There may not be race prejudice involved in Americans’ reaction to Ebola here at home, but there is a whole lot of hysteria and a blossoming failure of political leadership, especially Republican leadership.



  1. The Japanese-American internment of WW II is a good analogy to the current political pandering. It is a case of public fear in both cases.


  2. ansonburlingame

     /  October 31, 2014

    It is deeper than just Japanese internment in my view. Get down to the essence of the argument; it is public well-being versus human rights, freedom if you will We all know that unlimited freedom is anarchy, chaos to use a scientific term. So how much freedom is good enough, or looked at it in the reverse, out far “out” must the boudaries of liberty be set, beyond which people are not allowed to go.

    Any government, in order to govern, must put peope behind a “fence” of sorts. The nurse in Maine decided to ride her bicycyle beyond the “fence” and thus ……….

    Civil libertarians and “liberals” are screaming to let sciene dictate how to handle Ebola. I
    agree. But when the current limits of science are unable to detect Ebola then when does prudence come into play, safety for the public perhaps.

    Today a person contacts Ebola; into that person’s body it goes. It stays there in a very small quantity and starts “eating” the body. At some point symptoms that science can detect show clearly Ebola is “there” in that body. No question that at that time, high temperature (but how high?), vomiting (once or ……?) AND (or) solid (liquid) waste excretion all happen, then science says there is Ebola in that body, definitively. Said another way, science can say with great accuracy YES there is Ebola in that person. But it cannot yet say, definitively, that NO, there is no Ebola in that person until 21 days relapse and the patient shows no symptoms. As for “hard to transmit”, baloney. Go find a doctor that would allow a patient to “just sneeze” a room if he was there with no respiratory protection. But when, exactly, does a simple sneeze become potentially deadly. No one knows for sure, yet, it seems to me.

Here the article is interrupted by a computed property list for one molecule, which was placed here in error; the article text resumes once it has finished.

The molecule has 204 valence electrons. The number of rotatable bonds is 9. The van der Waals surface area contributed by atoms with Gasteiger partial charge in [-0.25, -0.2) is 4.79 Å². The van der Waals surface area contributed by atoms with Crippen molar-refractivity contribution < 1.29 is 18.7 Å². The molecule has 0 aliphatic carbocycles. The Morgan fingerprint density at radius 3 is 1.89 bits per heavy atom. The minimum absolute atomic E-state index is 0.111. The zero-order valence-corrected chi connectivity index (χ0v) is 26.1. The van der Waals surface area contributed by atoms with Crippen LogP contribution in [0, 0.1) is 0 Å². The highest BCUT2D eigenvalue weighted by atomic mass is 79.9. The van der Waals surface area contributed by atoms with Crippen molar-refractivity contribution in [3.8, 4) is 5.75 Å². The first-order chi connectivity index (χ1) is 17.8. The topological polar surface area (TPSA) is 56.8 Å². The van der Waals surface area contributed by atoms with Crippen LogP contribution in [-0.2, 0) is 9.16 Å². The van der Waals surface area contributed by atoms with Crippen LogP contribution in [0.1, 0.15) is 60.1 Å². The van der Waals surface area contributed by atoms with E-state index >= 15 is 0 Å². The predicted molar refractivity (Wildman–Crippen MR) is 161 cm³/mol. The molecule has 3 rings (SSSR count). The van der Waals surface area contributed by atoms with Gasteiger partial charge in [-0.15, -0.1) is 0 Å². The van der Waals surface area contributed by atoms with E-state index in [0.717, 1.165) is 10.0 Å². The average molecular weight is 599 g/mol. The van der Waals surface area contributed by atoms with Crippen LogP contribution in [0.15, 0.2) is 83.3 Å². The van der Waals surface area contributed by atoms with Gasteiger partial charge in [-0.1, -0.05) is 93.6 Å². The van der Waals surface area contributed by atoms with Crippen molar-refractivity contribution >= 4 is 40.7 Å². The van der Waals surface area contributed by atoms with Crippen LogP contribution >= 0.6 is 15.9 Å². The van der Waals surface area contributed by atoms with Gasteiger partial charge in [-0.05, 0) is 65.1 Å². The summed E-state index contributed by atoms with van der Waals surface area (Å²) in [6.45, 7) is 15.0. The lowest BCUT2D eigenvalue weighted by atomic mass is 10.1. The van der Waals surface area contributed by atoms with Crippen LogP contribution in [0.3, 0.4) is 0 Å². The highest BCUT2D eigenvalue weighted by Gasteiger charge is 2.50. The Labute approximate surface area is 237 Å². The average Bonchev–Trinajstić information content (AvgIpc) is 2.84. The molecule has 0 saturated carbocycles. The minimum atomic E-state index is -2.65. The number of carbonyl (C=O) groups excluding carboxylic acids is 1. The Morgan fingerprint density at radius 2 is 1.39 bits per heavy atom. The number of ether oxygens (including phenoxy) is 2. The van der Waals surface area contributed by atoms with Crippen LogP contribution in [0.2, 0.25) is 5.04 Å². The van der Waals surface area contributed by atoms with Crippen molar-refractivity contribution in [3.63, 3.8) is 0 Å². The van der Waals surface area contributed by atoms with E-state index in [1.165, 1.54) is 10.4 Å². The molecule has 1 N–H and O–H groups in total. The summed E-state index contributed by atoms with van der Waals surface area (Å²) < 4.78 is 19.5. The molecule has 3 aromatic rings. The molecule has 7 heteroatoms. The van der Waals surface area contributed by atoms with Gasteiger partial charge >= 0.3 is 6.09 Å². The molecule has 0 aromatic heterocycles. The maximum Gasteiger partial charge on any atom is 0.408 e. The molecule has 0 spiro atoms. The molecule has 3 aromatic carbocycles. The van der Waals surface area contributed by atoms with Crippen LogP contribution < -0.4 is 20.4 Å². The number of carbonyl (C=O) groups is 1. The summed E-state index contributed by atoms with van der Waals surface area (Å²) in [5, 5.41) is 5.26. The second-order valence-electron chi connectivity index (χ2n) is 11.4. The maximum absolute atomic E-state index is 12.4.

Science is thus far unable to detect Ebola in a body until …… when the symptoms become “sort of” obvious, meaning high temperature, and/or (or just and) vomiting, and/or (or just and) diaharea (spl?). Does it take all three or two or one of those symptoms before someone gets quarintined? Or maybe do they just have the flu or food poisoning, etc..

    My point of course is that the science related to Ebola is not yet at the point where we can “find it” in a body BEFORE it becomes “infecting” in others and the exact point at which Ebola becomes a hazard to others is not yet well understood “scientifically”.

    Think of it as a dam holding back rising waters. Must one wait to remove people below the dam UNTIL it breaks, or does prudence suggest doing “something” BEFORE the dam breaks?

    Quarintine is not punishing someone, in America at least. Even living in a tent, during warm weather, served takeout food from top of the line diners, etc., given all the comforts of home but in a tent is not punishment. Some would say it is simply prudence. Others call it government intrusion into ………